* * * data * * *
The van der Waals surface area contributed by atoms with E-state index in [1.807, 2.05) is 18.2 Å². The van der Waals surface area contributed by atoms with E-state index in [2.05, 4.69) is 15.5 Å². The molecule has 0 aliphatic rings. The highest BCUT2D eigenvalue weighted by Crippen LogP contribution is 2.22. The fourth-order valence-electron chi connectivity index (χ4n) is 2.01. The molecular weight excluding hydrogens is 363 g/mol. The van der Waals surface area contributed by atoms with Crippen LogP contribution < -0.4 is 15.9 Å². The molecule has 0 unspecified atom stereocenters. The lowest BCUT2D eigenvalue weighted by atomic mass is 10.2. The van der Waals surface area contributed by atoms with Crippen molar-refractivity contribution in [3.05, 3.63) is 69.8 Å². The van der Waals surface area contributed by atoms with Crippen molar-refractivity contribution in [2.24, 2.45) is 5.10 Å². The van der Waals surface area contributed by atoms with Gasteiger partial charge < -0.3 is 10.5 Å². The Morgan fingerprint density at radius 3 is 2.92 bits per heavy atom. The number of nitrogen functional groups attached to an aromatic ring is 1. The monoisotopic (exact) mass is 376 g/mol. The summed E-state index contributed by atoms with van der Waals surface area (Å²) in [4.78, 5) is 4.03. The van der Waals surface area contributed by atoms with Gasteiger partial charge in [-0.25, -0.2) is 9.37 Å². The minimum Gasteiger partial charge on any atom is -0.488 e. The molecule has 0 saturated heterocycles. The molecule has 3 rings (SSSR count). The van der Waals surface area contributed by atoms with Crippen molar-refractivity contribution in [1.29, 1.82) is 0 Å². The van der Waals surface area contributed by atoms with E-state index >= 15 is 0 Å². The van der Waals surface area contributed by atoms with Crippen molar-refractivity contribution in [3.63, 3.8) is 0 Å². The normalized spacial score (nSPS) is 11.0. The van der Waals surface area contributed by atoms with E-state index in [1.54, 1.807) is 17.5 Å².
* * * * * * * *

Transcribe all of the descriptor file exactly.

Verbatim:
The van der Waals surface area contributed by atoms with E-state index in [1.807, 2.05) is 18.2 Å². The van der Waals surface area contributed by atoms with E-state index in [2.05, 4.69) is 15.5 Å². The molecule has 0 aliphatic rings. The highest BCUT2D eigenvalue weighted by Crippen LogP contribution is 2.22. The fourth-order valence-electron chi connectivity index (χ4n) is 2.01. The molecular weight excluding hydrogens is 363 g/mol. The van der Waals surface area contributed by atoms with Crippen LogP contribution < -0.4 is 15.9 Å². The molecule has 0 unspecified atom stereocenters. The lowest BCUT2D eigenvalue weighted by atomic mass is 10.2. The van der Waals surface area contributed by atoms with Crippen molar-refractivity contribution in [3.05, 3.63) is 69.8 Å². The van der Waals surface area contributed by atoms with Crippen molar-refractivity contribution in [2.24, 2.45) is 5.10 Å². The van der Waals surface area contributed by atoms with Gasteiger partial charge < -0.3 is 10.5 Å². The Morgan fingerprint density at radius 3 is 2.92 bits per heavy atom. The number of nitrogen functional groups attached to an aromatic ring is 1. The monoisotopic (exact) mass is 376 g/mol. The summed E-state index contributed by atoms with van der Waals surface area (Å²) in [4.78, 5) is 4.03. The van der Waals surface area contributed by atoms with Gasteiger partial charge in [-0.25, -0.2) is 9.37 Å². The minimum Gasteiger partial charge on any atom is -0.488 e. The molecule has 0 saturated heterocycles. The molecule has 3 rings (SSSR count). The van der Waals surface area contributed by atoms with Crippen molar-refractivity contribution in [1.29, 1.82) is 0 Å². The van der Waals surface area contributed by atoms with E-state index >= 15 is 0 Å². The van der Waals surface area contributed by atoms with Crippen molar-refractivity contribution in [3.63, 3.8) is 0 Å². The normalized spacial score (nSPS) is 11.0. The van der Waals surface area contributed by atoms with E-state index in [1.54, 1.807) is 17.5 Å².